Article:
By Janis Butler Holm
You’ve eyeballed your poem, story, or article, run your spelling checker program, and tested your friends’ devotion by requiring them to read this latest masterpiece. Now you’re ready to submit it for publication. Right?
Maybe. But are you sure about your spelling? What about those little problems that spelling checkers can’t find? What about compound words that require hyphens? What about compound words that should be one word instead of two?
English spellings, though they sometimes follow simple rules (“I” before “E” except after “C,” etc.), just as often reflect their accidental evolution in a living, changing language system. Or they may generally follow a set of logical principles, but the number of exceptions to those principles makes learning the rules an almost pointless exercise. Such is the case with the spellings for compound words, many of which defy our commonsense expectations of consistency. (Dictionaries give us “grandaunt” but “great-aunt,” “hardheaded” but “hard-hearted,” “night table” but “nightstand.” We must “hand-feed” but “handpick,” be “house-proud” but “house poor,” spend a “half-dollar” or a “half hour.”)
Recent editions of THE CHICAGO MANUAL OF STYLE include a fairly extensive set of rules for spelling compound words, a multipage reference chart that provides answers to any number of usage questions. Here we can find that noun + noun combinations are generally hyphenated (“author-critic,” “city-state”) and that the name for a “grand” relative is always spelled as one word (“grandniece,” “grandfather”). We can learn that “quasi” noun compounds are spelled as two words (“quasi union,” “quasi contract”) but that adjectival “quasi” compounds are hyphenated (“quasi-judicial,” “quasi-stellar”). However, other rules are more complex, and few writers will want to memorize the numerous guidelines that appear here in small print. And the lists of exceptions are not comprehensive, which means that, in many cases, the writer will need ultimately to consult a dictionary in order to be sure of the correct spelling.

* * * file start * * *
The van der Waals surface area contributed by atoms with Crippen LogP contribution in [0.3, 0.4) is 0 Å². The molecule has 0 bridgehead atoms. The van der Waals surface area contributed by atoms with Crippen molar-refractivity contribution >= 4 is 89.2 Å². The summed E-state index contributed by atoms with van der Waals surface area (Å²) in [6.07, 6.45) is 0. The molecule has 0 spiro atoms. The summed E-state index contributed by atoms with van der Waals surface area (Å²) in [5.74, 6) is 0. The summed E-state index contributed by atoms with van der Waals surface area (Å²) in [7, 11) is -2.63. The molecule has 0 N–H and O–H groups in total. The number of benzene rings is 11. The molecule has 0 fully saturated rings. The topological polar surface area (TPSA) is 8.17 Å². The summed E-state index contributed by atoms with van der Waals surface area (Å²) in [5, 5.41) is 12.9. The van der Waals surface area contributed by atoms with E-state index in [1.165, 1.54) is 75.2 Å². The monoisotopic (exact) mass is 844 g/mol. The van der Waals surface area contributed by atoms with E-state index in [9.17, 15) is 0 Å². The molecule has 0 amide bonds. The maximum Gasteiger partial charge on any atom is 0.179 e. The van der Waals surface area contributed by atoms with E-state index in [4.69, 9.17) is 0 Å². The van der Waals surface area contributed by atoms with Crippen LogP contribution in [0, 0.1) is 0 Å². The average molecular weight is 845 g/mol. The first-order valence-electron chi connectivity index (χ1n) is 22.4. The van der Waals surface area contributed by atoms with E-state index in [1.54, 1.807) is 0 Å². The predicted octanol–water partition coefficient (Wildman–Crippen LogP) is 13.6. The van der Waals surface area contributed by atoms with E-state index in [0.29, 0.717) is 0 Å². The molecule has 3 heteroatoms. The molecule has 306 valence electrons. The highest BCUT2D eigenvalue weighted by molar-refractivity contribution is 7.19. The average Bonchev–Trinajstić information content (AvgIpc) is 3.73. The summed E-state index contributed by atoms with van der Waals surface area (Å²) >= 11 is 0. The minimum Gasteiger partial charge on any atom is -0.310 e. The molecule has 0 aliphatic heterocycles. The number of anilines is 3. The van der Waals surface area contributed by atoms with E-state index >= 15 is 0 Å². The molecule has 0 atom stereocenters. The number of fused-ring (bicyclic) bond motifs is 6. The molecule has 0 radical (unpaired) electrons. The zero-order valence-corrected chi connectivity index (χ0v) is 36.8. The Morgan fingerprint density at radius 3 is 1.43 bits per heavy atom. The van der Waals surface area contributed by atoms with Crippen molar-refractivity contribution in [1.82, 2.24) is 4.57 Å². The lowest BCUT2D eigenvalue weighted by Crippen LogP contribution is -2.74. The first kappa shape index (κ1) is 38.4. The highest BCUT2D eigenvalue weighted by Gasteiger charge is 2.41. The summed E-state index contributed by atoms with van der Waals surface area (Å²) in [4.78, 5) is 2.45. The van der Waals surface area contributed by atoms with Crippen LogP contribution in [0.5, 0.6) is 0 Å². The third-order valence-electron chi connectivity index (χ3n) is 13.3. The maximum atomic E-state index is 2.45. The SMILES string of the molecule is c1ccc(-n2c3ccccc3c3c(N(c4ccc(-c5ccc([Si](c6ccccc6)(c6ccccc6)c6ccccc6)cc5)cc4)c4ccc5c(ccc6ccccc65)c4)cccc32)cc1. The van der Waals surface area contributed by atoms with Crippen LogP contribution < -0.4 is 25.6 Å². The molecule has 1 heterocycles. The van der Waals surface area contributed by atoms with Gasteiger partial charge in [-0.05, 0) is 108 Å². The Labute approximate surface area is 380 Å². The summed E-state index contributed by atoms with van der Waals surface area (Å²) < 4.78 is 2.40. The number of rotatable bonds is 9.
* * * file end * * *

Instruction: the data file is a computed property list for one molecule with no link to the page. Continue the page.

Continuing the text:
To complicate matters further, Internet usage has generated a legion of new compound words. Though you can find these in various versions on the Net, lexicographers (dictionary editors) seem to be favoring one-word spellings, as in “cyberspace,” “email,” “homepage,” “hyperlink,” “newsgroup,” “online,” and “username.” But they also seem to have settled on “Web site” instead of “website,” so it is clear that the one-word form will have its exceptions. Just as for older compound words, careful writers will be checking their dictionaries.
Are there any shortcuts when it comes to checking compound word spellings? Given the frequency of compound words in English and their extraordinary variety, the answer is, unfortunately, no. Unless you have a day job as an orthographer, as a professional scholar of letters and spelling, the chances are good that you’ll need to consult a dictionary when proofreading copy that includes compound words. While spelling checkers can find two-word compounds mistakenly written as one, and while orthographic rules can generate good guesses, the dictionary remains the best and final authority.